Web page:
Much has changed in Israel in these last 59 years, but some important things remain the same.
Israel’s sense of mission and its collective identity are unchanged – to be a vibrant Jewish and democratic state, secure and at peace in our ancient homeland. We want to live in peace. We have no desire to control Palestinian lives. We deserve security. Our children deserve a future, free of hate and full of hope.
It is this vision that drives our principles for peace – to see two states, two homelands, living side by side in peace and security. To see a viable Palestinian State emerge beside Israel, that is not a terror State, and that is the homeland and the national answer for the Palestinian people, wherever they may be.
I do not believe this is a zero-sum game. This vision is not pro-Israeli or pro-Palestinian. It is, simply, pro-peace.
In advancing this vision and our dream of a peaceful Middle East, the past year has highlighted new threats, but also new opportunities. The region has witnessed the rise of radical forces, headed by Iran, Hizbullah and Hamas who see the conflict not as political and resolvable but as religious and endless, and they wish to take us back not to 1967 but to 1947, before Israel was established.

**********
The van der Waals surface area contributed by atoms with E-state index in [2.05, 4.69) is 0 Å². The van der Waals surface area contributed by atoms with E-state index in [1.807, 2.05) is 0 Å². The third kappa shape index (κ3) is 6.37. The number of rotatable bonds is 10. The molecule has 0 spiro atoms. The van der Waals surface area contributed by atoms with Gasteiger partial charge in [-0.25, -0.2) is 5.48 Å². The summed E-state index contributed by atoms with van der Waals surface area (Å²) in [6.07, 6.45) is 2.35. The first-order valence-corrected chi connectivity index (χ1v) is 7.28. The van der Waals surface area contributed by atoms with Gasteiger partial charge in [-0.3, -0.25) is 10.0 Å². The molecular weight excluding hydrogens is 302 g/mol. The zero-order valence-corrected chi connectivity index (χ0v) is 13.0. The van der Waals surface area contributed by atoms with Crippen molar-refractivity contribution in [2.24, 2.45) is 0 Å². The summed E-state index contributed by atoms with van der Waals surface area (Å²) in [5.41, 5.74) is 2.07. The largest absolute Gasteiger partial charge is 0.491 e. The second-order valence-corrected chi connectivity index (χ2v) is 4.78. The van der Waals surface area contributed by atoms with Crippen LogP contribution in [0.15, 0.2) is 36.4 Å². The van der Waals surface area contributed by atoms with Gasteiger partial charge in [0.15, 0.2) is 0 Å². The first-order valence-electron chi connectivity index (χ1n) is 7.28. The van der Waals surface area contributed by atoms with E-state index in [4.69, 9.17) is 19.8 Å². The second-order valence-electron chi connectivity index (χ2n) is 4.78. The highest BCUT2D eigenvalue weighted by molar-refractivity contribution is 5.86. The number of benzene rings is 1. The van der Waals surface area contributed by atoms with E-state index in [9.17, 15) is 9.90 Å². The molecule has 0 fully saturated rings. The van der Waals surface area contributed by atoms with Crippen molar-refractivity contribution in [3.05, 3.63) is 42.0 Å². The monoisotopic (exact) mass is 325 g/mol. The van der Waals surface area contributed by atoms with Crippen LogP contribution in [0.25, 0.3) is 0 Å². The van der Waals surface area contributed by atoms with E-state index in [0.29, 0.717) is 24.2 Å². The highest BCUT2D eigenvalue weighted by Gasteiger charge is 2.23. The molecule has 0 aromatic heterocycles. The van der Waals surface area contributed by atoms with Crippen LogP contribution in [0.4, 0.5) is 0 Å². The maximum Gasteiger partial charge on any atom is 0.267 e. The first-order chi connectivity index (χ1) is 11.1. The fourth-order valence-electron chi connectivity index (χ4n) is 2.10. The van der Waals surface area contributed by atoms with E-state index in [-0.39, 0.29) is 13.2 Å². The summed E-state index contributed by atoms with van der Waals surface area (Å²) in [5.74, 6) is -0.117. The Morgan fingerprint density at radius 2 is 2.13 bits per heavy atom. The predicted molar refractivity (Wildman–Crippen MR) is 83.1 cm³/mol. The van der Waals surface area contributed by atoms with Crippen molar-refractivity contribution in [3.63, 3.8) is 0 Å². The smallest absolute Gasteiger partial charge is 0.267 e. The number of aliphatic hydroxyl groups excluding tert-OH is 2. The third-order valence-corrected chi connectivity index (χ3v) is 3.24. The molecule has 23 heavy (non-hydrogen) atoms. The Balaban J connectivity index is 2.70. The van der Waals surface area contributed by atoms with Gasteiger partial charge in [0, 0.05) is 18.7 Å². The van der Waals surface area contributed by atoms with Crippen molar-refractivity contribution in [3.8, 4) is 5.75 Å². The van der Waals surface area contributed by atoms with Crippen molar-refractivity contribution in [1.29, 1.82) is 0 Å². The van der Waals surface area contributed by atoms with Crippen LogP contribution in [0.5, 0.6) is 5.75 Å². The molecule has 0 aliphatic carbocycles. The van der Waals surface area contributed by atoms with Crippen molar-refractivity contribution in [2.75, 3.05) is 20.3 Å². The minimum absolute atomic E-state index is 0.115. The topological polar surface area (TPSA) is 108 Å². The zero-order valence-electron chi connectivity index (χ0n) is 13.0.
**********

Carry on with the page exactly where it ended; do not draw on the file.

We see continued attempts to de-legitimize Israel, alarming incidents of incitement and anti-Semitism, and a regime that denies the Holocaust while seeking the weapons to perpetrate one.
We must not close our eyes to these dangers, and we cannot reach peace unless we work, together with you, to overcome them. But at the same time, and perhaps because of these dangers, new opportunities are emerging.
Old divisions between Israelis and Palestinians, Jews and Arabs are breaking down. For many, the threats we all face have crystallized the common interests that are shared by moderates across the region in a peaceful and stable Middle East based on co-existence rather than intolerance, and the need to cooperate to achieve this end.
And, perhaps for the first time, the Arab world is coming to realize its critical role in providing support and legitimacy for the process of Israeli-Palestinian reconciliation, including by reaching out to Israel and providing it with a regional political horizon, just as we work towards a bilateral political horizon on the Israeli-Palestinian track.
As you all know, there is never a dull moment in the Middle East. For the diplomats among you who were looking for a quiet posting – you came to the wrong place. Many difficult challenges lie ahead. But I remain optimistic because I believe deeply in the promise of Israel, and in the values which we draw from our Jewish heritage and share with the free world.
We will not succeed without your help, your sensitivity and your cooperation. And I look forward in the weeks and months ahead to working with you to promote and enhance our relations, and advance the values and the interests in peace, security and co-existence which we all share.
Thank you and Hag Atzmaut Sameah!